Friday, April 12, 2013

6 Ways for Product Managers to keep their developers happy and inspired

Read it on yourstory

The concept of “Product Management” in Software Product Company involves a high volume of interaction with the technical teams. When I say that, the first thing that comes to our minds is “Duh! That’s common sense!”, but quite often we don’t do the “interaction” part in the right way.
Product Managers are the CEOs of their own products, they are responsible for the technology, operations, sales, and accounts – basically the success of their products. Hence building the correct product and getting the development effort in the right direction is imperative, and by doing that, we ensure our contribution towards creating a strong and inspiring technical team in the long run. Some key attributes which makes your role as a “Product Manager” a big hit with the technical folks can be -
  • Stay Calm – Be a good listener. Don’t rush your developers into making something without understanding the technical challenges in the current scenario and the long term impact. Over a period of time, it leads to the concept of “Technical Debt” – a phenomenon from which a lot of startups couldn’t come out when they had to scale. There are conclusions to a problem that save up development time drastically and give a more scalable solution for the same feature.
  • Always have a plan- Always keep backup plans & alternatives in case the developer is facing too many issues or surprises. Be the black magician representing the technical team.
  • Make an Impact! – Present your “concept” with confidence. Inspire. Make the upcoming stuff look beautiful to everyone, especially the developers. They should be proud of what they’re making. Be actively involved with the design team to conceptualize your ideas in the best way possible.
  • Be Prepared – Be clear with what you need in your module or product.. Plan iteratively and have healthy timelines. Never hold back a developer in contributing his ideas to make the product better. Try not to leave much scope for unknown items. The developer should clearly know what is needed from the product and what all he is free to improvise on.
  • Have a clear vision – Discarding any amount of work which the developer has done is quite painful for him or her. A developer’s time is gold, for both management and the developers who’ve made the product. Know what’s going on in the team at any point of time. Be sure of what is expected out of them and convey that clearly. Also make sure that the module or deliverable is there to stay by doing a good amount of market research, competition study and proactive discussions with the internal stakeholders including the CXOs, sales & operations teams and probably the board members as well.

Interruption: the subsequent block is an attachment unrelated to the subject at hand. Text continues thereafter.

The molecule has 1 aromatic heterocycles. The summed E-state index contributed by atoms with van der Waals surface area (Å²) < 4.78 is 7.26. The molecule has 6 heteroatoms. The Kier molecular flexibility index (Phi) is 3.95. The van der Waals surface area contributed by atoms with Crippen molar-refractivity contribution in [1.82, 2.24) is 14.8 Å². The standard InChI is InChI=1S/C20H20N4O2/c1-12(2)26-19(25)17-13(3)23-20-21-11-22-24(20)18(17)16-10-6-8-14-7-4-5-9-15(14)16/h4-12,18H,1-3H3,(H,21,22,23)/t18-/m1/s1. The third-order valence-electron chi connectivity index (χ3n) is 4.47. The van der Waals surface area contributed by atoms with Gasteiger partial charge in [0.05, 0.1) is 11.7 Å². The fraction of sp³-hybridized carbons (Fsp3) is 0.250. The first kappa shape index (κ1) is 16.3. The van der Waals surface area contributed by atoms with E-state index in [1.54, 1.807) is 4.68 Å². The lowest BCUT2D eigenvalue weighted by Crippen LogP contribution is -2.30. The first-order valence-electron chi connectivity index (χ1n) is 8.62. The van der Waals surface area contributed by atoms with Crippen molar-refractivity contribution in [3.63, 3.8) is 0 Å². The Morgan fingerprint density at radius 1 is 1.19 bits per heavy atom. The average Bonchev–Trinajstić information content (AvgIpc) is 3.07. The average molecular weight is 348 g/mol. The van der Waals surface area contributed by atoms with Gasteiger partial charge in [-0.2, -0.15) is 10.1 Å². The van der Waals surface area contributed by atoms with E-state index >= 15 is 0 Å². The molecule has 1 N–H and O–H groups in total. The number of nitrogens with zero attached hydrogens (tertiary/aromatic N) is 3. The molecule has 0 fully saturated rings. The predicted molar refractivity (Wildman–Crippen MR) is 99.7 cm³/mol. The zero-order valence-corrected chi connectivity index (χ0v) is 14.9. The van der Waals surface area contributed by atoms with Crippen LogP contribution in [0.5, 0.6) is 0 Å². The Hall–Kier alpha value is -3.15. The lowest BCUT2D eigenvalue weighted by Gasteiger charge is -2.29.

• Create a good environment – Keep your product teams happy and motivated. The workplace and personal relationships within the team should always be healthy and to some extent casual. Incentivise them for working hard and taking initiatives.  Occasional outings, pretty desks, geeky gadgets, good food, public hackathons, Beer Fridays etc.  play an important role in retaining and inspiring developers to spend time at work.
When interacting with the developers, think like them! – understand the problems in their perspective and contribute to alternative suggestions in solving the problems as well. If you’ve been interested in reading this article – get rid of the cliché thinking that Product Managers are not coders, they might not code on production environments but there’s no harm in getting your hands dirty to know what your company does better. Believe it or not, I’ve seen product managers with impressive profiles wasting precious development time on conducting unnecessary meetings, struggling to understand the impact of architectural changes because they are technically unaware. The more you know, the more confidence your technical teams have on you. Quoting Naval Ravikant (from one of his talks) – (Founder of several startups including Angelist, Venturehacks and one of the early investors in Twitter, Foursquare, StackOverflow to name a few) –
Programming in the current generation is the skill of the elite – like reading and writing was in the past

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